Retrenchment, Day 36

Several unrelated things happened over the past 24 hours that struck me as interesting. First, I attended a Tech Council meeting that lasted about three and a half hours over Zoom. There's a lot going on, lots of committees had reports and things to discuss. One thing that struck me was that the retrenchment at BSU wasn't something everyone was aware of. It's one of the top things on my mind, of course. And I'm keeping it there by writing about it daily, to remind me to do something positive to keep moving toward my goal of having something to do after this academic year. But it was news to some people in the meeting yesterday. They weren't aware that BSU was in trouble, much less that it was cutting 15% of faculty.

Next surprise came when I went out for a beer and some wings with a friend who teaches at Red Lake Tribal College. While BSU is retrenching tenured faculty (including his wife who has been there for decades!) because enrollment has fallen to half what it was five yers ago, the tribal college's enrollment is exploding. They're having problems of growth while we are shrinking. Maybe we should be looking very closely at what they're doing.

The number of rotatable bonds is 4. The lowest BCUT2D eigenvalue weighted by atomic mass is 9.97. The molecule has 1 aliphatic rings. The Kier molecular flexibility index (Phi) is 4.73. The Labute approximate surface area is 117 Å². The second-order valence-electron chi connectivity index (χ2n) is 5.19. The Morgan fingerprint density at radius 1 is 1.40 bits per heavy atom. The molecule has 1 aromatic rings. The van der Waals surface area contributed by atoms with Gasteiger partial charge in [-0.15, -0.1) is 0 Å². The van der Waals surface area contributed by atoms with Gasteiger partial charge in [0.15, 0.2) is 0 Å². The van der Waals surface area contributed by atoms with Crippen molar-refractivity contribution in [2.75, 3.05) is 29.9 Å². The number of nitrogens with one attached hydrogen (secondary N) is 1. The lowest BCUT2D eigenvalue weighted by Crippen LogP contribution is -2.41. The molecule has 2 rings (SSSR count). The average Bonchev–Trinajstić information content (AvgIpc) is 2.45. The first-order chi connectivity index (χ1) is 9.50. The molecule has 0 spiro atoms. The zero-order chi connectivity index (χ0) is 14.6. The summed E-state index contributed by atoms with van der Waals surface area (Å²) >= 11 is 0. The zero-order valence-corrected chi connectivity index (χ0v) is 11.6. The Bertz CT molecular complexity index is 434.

Then the final surprise when I got home was that my father has COVID pretty bad and in the morning is going on Paxlovid. This concerns me, although when my mother-in-law had COVID pretty bad, that drug seems to have done her good and she didn't have a rebound. As I think about it, the reason I'm concerned is because I no longer trust big pharma, the CDC, or the media to tell the truth about anything COVID-related. This is not the way it's supposed to be. The situation we're in, where information has been weaponized to the point where our choice is either to believe "conspiracy theories" about regulatory capture or to believe corporations known to be the most egregious liars, on the basis of the fines they've actually paid for lying and then shrugged off as the cost of doing business.

Often in the last couple of years I've heard people mention "the good old days" when our institutions and the media could be believed. When Walter Cronkite was voted the most trusted man in America. When the business plan of news organizations was not to polarize and find a niche. We miss that. I'd argue that there were problems with the consensus of the 1950s and early 60s, and we shouldn't be too nostalgic about what amounted to a great extent to manufactured consent. Now at least we know there are dissenting voices and the center is trying to hold on by suppressing them. But it's uncomfortable and exhausting and it extends beyond the media to cause distrust of everything. We need to figure out what to do about it.

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